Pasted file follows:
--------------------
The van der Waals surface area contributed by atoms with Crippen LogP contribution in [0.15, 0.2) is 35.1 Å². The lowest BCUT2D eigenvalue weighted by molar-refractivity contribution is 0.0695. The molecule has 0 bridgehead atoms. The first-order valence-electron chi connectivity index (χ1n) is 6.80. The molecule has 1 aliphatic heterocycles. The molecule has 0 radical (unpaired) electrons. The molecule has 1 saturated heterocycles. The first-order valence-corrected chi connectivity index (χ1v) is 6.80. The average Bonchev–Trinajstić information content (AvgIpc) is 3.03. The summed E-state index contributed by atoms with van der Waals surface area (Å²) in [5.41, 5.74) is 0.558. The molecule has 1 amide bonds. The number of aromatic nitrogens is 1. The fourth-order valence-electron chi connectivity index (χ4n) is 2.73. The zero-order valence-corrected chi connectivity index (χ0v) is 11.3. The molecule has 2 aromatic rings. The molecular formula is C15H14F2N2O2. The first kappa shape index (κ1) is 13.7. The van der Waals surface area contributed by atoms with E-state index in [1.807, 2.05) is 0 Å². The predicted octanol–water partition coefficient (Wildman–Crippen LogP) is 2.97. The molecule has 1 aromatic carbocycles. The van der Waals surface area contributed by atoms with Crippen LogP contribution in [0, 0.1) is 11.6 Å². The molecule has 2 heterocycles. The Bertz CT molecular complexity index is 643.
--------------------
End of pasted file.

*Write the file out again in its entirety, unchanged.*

The van der Waals surface area contributed by atoms with Crippen LogP contribution in [0.15, 0.2) is 35.1 Å². The lowest BCUT2D eigenvalue weighted by molar-refractivity contribution is 0.0695. The molecule has 0 bridgehead atoms. The first-order valence-electron chi connectivity index (χ1n) is 6.80. The molecule has 1 aliphatic heterocycles. The molecule has 0 radical (unpaired) electrons. The molecule has 1 saturated heterocycles. The first-order valence-corrected chi connectivity index (χ1v) is 6.80. The average Bonchev–Trinajstić information content (AvgIpc) is 3.03. The summed E-state index contributed by atoms with van der Waals surface area (Å²) in [5.41, 5.74) is 0.558. The molecule has 1 amide bonds. The number of aromatic nitrogens is 1. The fourth-order valence-electron chi connectivity index (χ4n) is 2.73. The zero-order valence-corrected chi connectivity index (χ0v) is 11.3. The molecule has 2 aromatic rings. The molecular formula is C15H14F2N2O2. The first kappa shape index (κ1) is 13.7. The van der Waals surface area contributed by atoms with E-state index in [1.807, 2.05) is 0 Å². The predicted octanol–water partition coefficient (Wildman–Crippen LogP) is 2.97. The molecule has 1 aromatic carbocycles. The van der Waals surface area contributed by atoms with Crippen LogP contribution in [0, 0.1) is 11.6 Å². The molecule has 2 heterocycles. The Bertz CT molecular complexity index is 643.